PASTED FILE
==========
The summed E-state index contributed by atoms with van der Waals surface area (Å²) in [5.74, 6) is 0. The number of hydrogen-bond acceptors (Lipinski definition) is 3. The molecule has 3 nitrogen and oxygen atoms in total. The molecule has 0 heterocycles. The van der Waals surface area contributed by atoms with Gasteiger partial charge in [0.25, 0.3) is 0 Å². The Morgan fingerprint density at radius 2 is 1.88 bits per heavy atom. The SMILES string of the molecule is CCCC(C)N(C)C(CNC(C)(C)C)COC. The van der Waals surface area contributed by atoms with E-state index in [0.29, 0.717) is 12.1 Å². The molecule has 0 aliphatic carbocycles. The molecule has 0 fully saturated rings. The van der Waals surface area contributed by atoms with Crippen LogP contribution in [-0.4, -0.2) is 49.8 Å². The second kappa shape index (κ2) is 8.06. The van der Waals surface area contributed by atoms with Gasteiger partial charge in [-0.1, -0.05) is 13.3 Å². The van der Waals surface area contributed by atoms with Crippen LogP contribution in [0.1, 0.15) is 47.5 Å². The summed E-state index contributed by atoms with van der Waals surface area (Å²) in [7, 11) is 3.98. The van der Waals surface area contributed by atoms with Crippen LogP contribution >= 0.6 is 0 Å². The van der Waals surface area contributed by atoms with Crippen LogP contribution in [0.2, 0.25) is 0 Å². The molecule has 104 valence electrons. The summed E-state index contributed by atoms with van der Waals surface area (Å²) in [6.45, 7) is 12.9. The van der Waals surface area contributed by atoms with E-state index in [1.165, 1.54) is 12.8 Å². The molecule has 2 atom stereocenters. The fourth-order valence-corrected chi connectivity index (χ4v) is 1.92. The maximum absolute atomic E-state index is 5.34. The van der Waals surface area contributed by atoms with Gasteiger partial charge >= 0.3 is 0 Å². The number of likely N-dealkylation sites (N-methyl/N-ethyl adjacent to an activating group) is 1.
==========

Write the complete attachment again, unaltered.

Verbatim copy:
The summed E-state index contributed by atoms with van der Waals surface area (Å²) in [5.74, 6) is 0. The number of hydrogen-bond acceptors (Lipinski definition) is 3. The molecule has 3 nitrogen and oxygen atoms in total. The molecule has 0 heterocycles. The van der Waals surface area contributed by atoms with Gasteiger partial charge in [0.25, 0.3) is 0 Å². The Morgan fingerprint density at radius 2 is 1.88 bits per heavy atom. The SMILES string of the molecule is CCCC(C)N(C)C(CNC(C)(C)C)COC. The van der Waals surface area contributed by atoms with E-state index in [0.29, 0.717) is 12.1 Å². The molecule has 0 aliphatic carbocycles. The molecule has 0 fully saturated rings. The van der Waals surface area contributed by atoms with Crippen LogP contribution in [-0.4, -0.2) is 49.8 Å². The second kappa shape index (κ2) is 8.06. The van der Waals surface area contributed by atoms with Gasteiger partial charge in [-0.1, -0.05) is 13.3 Å². The van der Waals surface area contributed by atoms with Crippen LogP contribution in [0.1, 0.15) is 47.5 Å². The summed E-state index contributed by atoms with van der Waals surface area (Å²) in [7, 11) is 3.98. The van der Waals surface area contributed by atoms with Crippen LogP contribution >= 0.6 is 0 Å². The van der Waals surface area contributed by atoms with Crippen LogP contribution in [0.2, 0.25) is 0 Å². The molecule has 104 valence electrons. The summed E-state index contributed by atoms with van der Waals surface area (Å²) in [6.45, 7) is 12.9. The van der Waals surface area contributed by atoms with E-state index in [1.165, 1.54) is 12.8 Å². The molecule has 2 atom stereocenters. The fourth-order valence-corrected chi connectivity index (χ4v) is 1.92. The maximum absolute atomic E-state index is 5.34. The van der Waals surface area contributed by atoms with Gasteiger partial charge >= 0.3 is 0 Å². The number of likely N-dealkylation sites (N-methyl/N-ethyl adjacent to an activating group) is 1.